Five NASCAR Atlanta finishes as good or better than last Sunday's three-wide thriller

There was a minor stir in the NASCAR social media world this week over the merits of Sunday’s razor-tight, three-way finish at Atlanta Motor Speedway.

This wasn’t about whether the race was good. Even the most contrarian corners of the Internet will pass on that fool’s errand.

The debate centered on how to rank the spectacular three-way shootout between Daniel Suarez, Ryan Blaney and Kyle Busch.

A self-proclaimed worldwide leader in sports has decreed that the third-closest finish in Cup history was only the 10th-best sporting event of the day.

This, of course, is blasphemy (especially when Atlanta checked in behind a minor-league hockey goal, a Wemby slam, a Giannis outlet pass and various other run-of-the-mill highlights from varying inferior leagues of competition).

But it also was easy to get lost in a haze of postrace hyperbole that had many proclaiming Feb. 25, 2024 to be The Greatest Race in NASCAR History.

A veteran sportswriter (and a twice former co-worker whose work we greatly admire) suggested that the Atlanta finish was No. 2 all time in NASCAR history behind the 1976 Daytona 500.

With due respect, Sunday was (at best) the No. 2 finish all time at Atlanta.

How quickly we forget the 1.54-mile oval was where Kevin Harvick beat Jeff Gordon in his fourth Cup start ever, kick-starting the healing after the greatest loss in NASCAR history with an epic side-by-side battle that was no outlier.

Atlanta always has been known for heart-pounding, fist-pumping, tear-jerking moments that overdeliver on drama – and they also can carry long-term significance.

Sunday was great but also was the second race of the season with no championship or career-defining stakes on the line. For historical legacy, it lacks the watershed quality of many previous Atlanta barnburners.

Here are five finishes, moments and races at Atlanta that were as good and memorable (or maybe better!) than Sunday’s classic:

5. Jimmie Johnson’s mad dash in 2008, Kurt Busch’s video game move in 2013 (tie)

Before its surface was repaved and reprofiled for the first time in 25 years, Atlanta’s weathered asphalt was beloved by Cup drivers. These two moments perfectly illustrate why.

After rallying from 30th to seventh from a pit penalty, Johnson’s bid for a third consecutive title still was under threat with chief rival Carl Edwards in the lead.

Sacrificing several positions for a late stop under yellow, Johnson restarted 11th (in the era of single-file restarts) and proceeded to gain nine spots in the last eight laps to blunt Edwards’ points moment. “Man, Jimmie’s magic,” Edwards said.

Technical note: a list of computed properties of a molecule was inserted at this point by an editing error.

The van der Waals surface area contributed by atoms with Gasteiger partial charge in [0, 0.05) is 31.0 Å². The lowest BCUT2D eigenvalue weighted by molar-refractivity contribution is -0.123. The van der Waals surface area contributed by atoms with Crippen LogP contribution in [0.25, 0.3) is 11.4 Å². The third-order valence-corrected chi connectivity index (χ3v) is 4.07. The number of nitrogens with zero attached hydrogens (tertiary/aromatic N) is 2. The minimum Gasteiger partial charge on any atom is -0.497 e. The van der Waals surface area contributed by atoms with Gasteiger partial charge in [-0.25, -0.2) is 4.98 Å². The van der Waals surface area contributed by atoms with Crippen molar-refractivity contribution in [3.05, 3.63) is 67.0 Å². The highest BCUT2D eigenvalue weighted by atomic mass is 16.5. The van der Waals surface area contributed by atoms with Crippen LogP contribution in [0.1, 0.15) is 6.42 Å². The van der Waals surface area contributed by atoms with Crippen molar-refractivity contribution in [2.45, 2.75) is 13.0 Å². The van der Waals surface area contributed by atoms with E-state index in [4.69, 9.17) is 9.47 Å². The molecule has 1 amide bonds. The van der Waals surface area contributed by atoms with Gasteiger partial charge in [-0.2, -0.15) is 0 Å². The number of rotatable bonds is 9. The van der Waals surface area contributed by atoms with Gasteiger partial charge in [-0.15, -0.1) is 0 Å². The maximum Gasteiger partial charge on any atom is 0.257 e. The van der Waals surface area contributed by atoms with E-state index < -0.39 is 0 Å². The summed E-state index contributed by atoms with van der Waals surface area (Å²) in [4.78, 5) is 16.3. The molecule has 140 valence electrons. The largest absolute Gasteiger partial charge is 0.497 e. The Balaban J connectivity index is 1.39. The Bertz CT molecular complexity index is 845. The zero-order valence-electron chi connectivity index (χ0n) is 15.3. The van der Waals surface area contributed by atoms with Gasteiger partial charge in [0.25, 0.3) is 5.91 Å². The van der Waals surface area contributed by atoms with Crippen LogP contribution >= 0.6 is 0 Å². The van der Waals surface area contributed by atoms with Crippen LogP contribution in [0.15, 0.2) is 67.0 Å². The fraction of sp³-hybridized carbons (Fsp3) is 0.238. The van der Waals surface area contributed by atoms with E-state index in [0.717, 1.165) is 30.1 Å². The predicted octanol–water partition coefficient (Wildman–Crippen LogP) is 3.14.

Five years later, Busch did as much work in a single lap to cement taking Furniture Row Racing to the playoffs for the first time, zooming from 11th to second on a restart with 32 laps remaining. “The seas parted,” he said.

4. Carl Edwards’ coming out party in 2005

This was the race weekend in that heralded the arrival of Carl Edwards, who followed the first Xfinity Series victory of his career with his first Cup Series win a day latter – and doing it in style.

The Roush Fenway Racing driver barely had enough energy left to complete his signature corkscrew backflip after outdueling Johnson by 0.028 seconds on a last-lap pass in only his 17th start.

The fender-banging finale marked the first time a driver had swept an Xfinity-Cup doubleheader at Atlanta. “I’m the luckiest guy in the world,” Edwards said.

3. Dale Earnhardt outduels Bobby Labonte in 2000

The 75th and last unrestricted victory in the career of “The Intimidator” was nearly as unforgettable as his unbelievable rally at Talladega several months later. Earnhardt staved off several challenges by Labonte, the master of Atlanta for many years. Earnhardt won by 0.019 seconds, or about 2 feet.

“That was good racing,” he said. “That was fun.”

2. Alan Kulwicki, Bill Elliott and a Race of Destiny in 1992

A season finale so epic there have been books written about it, Bill Elliott won the season finale for his fifth victory and leading 102 laps.

But he lost the championship by 10 points to runner-up Alan Kulwicki, who led a race-high 103 laps for a five-point bonus that clinched his only title over Elliott and Davey Allison (within a year, Kulwicki and Allison would die in aviation-related crashes).

This also marked a crossroads of 11 championships with the final race of Richard Petty’s career and the Cup debut of Jeff Gordon.

1. Kevin Harvick edges Jeff Gordon and heals NASCAR Nation in 2001

In only his third Cup start after filling the ride vacated by the death of Dale Earnhardt on the last lap of the 2001 Daytona 500, a relatively unknown Harvick won by 0.006 seconds over Gordon (who would win the last of his four championships this season) in a finish that left grown men crying in the grandstands and the pits.

Harvick has called it the most important moment of his career. “It was hard to wrap my head around the magnitude,” he later would say.